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Sighisoara

Main Page | Tourist attractions Sighisoara | Accomodation in Sighisoara

Sighisoara During the 12th century, German craftsmen and merchants known as the Transylvanian Saxons were invited to Transylvania by the King of Hungary to settle and defend the frontier of his realm. The chronicler Krauss lists a Saxon settlement in present-day Sighisoara by 1191.

By 1337 Sighisoara had become a royal center for the kings, who awarded the settlement urban status in 1367 as the Civitas de Segusvar. The city played an important strategic and commercial role at the edges of Central Europe for several centuries. Sighisoara became one of the most important cities of Transylvania, with artisans from throughout the Holy Roman Empire visiting the settlement. The German artisans and craftsmen dominated the urban economy, as well as building the fortifications protecting it.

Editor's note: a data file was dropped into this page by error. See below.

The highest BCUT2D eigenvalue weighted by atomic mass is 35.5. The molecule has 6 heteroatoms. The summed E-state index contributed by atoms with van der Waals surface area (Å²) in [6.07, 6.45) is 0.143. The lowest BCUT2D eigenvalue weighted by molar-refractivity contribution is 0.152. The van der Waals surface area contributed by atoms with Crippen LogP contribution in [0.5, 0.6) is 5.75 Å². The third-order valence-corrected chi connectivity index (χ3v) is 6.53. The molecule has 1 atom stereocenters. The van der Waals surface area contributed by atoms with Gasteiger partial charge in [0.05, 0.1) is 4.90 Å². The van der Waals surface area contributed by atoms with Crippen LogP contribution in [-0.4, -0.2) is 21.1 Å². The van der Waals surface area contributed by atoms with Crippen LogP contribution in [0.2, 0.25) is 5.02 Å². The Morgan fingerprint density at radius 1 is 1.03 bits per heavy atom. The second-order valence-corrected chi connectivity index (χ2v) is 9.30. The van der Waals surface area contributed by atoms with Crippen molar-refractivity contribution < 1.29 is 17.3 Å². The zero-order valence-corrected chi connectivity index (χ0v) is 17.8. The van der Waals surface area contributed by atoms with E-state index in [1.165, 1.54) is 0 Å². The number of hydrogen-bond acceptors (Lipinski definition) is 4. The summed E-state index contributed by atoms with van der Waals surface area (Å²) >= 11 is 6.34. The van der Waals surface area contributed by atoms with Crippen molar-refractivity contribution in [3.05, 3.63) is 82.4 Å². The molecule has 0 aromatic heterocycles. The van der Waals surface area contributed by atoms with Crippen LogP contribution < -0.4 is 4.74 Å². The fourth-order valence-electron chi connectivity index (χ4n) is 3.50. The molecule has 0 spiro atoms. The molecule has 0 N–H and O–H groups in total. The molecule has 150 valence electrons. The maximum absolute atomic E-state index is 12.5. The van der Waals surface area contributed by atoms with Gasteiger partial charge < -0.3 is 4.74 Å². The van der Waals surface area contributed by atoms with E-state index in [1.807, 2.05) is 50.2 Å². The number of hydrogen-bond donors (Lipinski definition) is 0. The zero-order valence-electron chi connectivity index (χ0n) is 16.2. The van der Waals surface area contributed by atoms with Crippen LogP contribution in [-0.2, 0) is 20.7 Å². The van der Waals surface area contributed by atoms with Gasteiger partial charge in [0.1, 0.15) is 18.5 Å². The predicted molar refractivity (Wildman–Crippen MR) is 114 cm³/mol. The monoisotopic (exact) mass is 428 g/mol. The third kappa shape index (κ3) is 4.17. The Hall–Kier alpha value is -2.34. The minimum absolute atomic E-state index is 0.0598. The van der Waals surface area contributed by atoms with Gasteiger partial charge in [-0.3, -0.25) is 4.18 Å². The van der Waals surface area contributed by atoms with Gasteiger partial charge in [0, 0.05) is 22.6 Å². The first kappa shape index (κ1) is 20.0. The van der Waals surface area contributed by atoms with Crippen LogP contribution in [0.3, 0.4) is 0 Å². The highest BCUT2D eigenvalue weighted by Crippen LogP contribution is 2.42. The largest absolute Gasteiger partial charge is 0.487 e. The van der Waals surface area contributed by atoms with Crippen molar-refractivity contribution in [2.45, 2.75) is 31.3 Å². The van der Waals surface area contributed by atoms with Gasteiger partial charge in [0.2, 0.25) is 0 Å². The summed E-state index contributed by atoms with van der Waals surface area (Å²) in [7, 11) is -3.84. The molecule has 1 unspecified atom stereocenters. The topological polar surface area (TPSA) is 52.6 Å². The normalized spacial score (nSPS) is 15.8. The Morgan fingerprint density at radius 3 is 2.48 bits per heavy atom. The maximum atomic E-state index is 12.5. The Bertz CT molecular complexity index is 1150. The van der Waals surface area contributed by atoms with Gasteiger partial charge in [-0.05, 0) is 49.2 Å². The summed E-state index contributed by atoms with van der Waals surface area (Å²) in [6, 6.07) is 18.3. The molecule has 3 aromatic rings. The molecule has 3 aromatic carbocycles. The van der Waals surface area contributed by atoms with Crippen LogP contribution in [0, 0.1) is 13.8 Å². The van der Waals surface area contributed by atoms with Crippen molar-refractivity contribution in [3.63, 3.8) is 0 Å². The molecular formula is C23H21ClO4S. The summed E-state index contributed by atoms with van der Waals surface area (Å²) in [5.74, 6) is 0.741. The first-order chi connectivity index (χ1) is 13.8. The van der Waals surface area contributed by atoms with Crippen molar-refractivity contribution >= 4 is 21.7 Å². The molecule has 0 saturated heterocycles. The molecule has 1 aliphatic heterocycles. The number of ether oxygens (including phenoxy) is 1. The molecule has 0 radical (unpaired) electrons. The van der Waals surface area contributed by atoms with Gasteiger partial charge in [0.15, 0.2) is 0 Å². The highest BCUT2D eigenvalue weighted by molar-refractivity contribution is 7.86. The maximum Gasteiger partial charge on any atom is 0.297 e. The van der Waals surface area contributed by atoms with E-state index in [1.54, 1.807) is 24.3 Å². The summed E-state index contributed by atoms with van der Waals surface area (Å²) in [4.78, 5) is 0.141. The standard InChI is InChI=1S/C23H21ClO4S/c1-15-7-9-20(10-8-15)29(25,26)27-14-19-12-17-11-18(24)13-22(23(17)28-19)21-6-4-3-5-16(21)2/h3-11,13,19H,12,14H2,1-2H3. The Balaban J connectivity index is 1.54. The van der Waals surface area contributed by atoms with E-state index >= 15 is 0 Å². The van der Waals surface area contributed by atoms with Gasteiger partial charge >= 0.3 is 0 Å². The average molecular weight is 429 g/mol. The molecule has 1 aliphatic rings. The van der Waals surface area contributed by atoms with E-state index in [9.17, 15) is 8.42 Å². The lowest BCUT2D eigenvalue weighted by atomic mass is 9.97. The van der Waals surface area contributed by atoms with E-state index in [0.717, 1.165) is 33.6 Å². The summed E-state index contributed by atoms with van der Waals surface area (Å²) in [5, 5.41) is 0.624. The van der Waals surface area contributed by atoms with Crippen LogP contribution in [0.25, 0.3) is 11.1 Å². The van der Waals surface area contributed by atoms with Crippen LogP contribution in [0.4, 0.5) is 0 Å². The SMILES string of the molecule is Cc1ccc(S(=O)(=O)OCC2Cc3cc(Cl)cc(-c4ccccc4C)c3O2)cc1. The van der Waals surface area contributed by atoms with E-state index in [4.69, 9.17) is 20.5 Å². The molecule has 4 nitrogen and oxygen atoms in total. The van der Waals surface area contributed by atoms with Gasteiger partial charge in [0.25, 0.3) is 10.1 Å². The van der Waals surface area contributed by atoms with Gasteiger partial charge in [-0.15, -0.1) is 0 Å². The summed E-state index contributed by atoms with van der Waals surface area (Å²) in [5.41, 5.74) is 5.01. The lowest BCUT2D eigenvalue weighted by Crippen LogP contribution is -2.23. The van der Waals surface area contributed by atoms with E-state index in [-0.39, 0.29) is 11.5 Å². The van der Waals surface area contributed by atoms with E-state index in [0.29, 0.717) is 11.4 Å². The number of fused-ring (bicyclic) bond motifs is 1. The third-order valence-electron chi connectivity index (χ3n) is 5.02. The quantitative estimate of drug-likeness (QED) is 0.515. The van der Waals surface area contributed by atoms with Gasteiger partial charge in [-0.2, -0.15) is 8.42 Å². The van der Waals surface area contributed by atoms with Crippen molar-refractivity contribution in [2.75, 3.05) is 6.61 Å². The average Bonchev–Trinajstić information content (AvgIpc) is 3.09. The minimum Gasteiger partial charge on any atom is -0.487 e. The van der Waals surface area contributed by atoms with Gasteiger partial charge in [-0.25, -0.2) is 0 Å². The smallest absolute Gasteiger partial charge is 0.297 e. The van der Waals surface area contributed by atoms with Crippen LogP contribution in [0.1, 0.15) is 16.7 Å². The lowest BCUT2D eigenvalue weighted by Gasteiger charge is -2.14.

It is estimated that during the 16th and the 17th centuries Sighisoara had as many as 15 guilds and 20 handicraft branches. The Baroque sculptor Elias Nicolai lived in the city. The Wallachian prince Vlad Dracul (father of Vlad the Impaler (Dracula), who lived in exile in the town, let coins to be minted in the city (otherwise coinage was the monopoly of the Hungarian kings in the Kingdom of Hungary) and issued the first document listing the city's Romanian name, Sighisoara.The Romanian name is first attested in 1435.

Central Sighisoara has preserved in an exemplary way the features of a small medieval fortified city, it has been listed by the UNESCO as a World Heritage Site. Each year, a Medieval Festival takes place in the old citadel in July.

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Sighisoara